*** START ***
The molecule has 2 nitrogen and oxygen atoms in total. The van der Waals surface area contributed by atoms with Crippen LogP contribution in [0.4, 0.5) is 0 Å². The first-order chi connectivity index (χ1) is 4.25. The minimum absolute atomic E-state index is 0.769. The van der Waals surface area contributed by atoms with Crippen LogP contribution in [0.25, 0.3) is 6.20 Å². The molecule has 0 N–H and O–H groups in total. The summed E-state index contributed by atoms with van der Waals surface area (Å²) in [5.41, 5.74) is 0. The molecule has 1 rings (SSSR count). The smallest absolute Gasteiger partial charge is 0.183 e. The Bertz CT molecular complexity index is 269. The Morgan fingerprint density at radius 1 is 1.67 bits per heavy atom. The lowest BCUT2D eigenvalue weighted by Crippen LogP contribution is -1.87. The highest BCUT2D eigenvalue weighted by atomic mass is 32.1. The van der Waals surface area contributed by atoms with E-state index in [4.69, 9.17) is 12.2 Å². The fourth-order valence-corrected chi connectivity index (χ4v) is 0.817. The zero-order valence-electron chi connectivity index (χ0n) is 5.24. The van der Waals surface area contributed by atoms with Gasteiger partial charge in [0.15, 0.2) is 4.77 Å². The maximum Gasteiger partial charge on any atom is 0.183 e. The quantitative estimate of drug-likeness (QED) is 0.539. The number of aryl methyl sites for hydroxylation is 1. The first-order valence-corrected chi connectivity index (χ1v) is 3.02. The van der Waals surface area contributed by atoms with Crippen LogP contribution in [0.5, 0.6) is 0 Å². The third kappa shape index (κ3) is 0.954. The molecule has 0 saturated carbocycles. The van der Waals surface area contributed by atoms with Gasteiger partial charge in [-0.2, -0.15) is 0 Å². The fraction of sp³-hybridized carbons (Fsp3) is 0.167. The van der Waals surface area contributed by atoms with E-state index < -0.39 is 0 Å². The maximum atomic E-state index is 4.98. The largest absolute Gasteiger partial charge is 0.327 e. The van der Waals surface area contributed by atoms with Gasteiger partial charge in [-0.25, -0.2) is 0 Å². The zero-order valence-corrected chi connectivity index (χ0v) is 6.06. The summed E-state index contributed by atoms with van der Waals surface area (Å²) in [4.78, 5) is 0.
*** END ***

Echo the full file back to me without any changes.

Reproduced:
The molecule has 2 nitrogen and oxygen atoms in total. The van der Waals surface area contributed by atoms with Crippen LogP contribution in [0.4, 0.5) is 0 Å². The first-order chi connectivity index (χ1) is 4.25. The minimum absolute atomic E-state index is 0.769. The van der Waals surface area contributed by atoms with Crippen LogP contribution in [0.25, 0.3) is 6.20 Å². The molecule has 0 N–H and O–H groups in total. The summed E-state index contributed by atoms with van der Waals surface area (Å²) in [5.41, 5.74) is 0. The molecule has 1 rings (SSSR count). The smallest absolute Gasteiger partial charge is 0.183 e. The Bertz CT molecular complexity index is 269. The Morgan fingerprint density at radius 1 is 1.67 bits per heavy atom. The lowest BCUT2D eigenvalue weighted by Crippen LogP contribution is -1.87. The highest BCUT2D eigenvalue weighted by atomic mass is 32.1. The van der Waals surface area contributed by atoms with E-state index in [4.69, 9.17) is 12.2 Å². The fourth-order valence-corrected chi connectivity index (χ4v) is 0.817. The zero-order valence-electron chi connectivity index (χ0n) is 5.24. The van der Waals surface area contributed by atoms with Gasteiger partial charge in [0.15, 0.2) is 4.77 Å². The maximum Gasteiger partial charge on any atom is 0.183 e. The quantitative estimate of drug-likeness (QED) is 0.539. The number of aryl methyl sites for hydroxylation is 1. The first-order valence-corrected chi connectivity index (χ1v) is 3.02. The van der Waals surface area contributed by atoms with Crippen LogP contribution in [0.5, 0.6) is 0 Å². The third kappa shape index (κ3) is 0.954. The molecule has 0 saturated carbocycles. The van der Waals surface area contributed by atoms with Gasteiger partial charge in [-0.2, -0.15) is 0 Å². The fraction of sp³-hybridized carbons (Fsp3) is 0.167. The van der Waals surface area contributed by atoms with E-state index < -0.39 is 0 Å². The maximum atomic E-state index is 4.98. The largest absolute Gasteiger partial charge is 0.327 e. The van der Waals surface area contributed by atoms with Gasteiger partial charge in [-0.25, -0.2) is 0 Å². The zero-order valence-corrected chi connectivity index (χ0v) is 6.06. The summed E-state index contributed by atoms with van der Waals surface area (Å²) in [4.78, 5) is 0.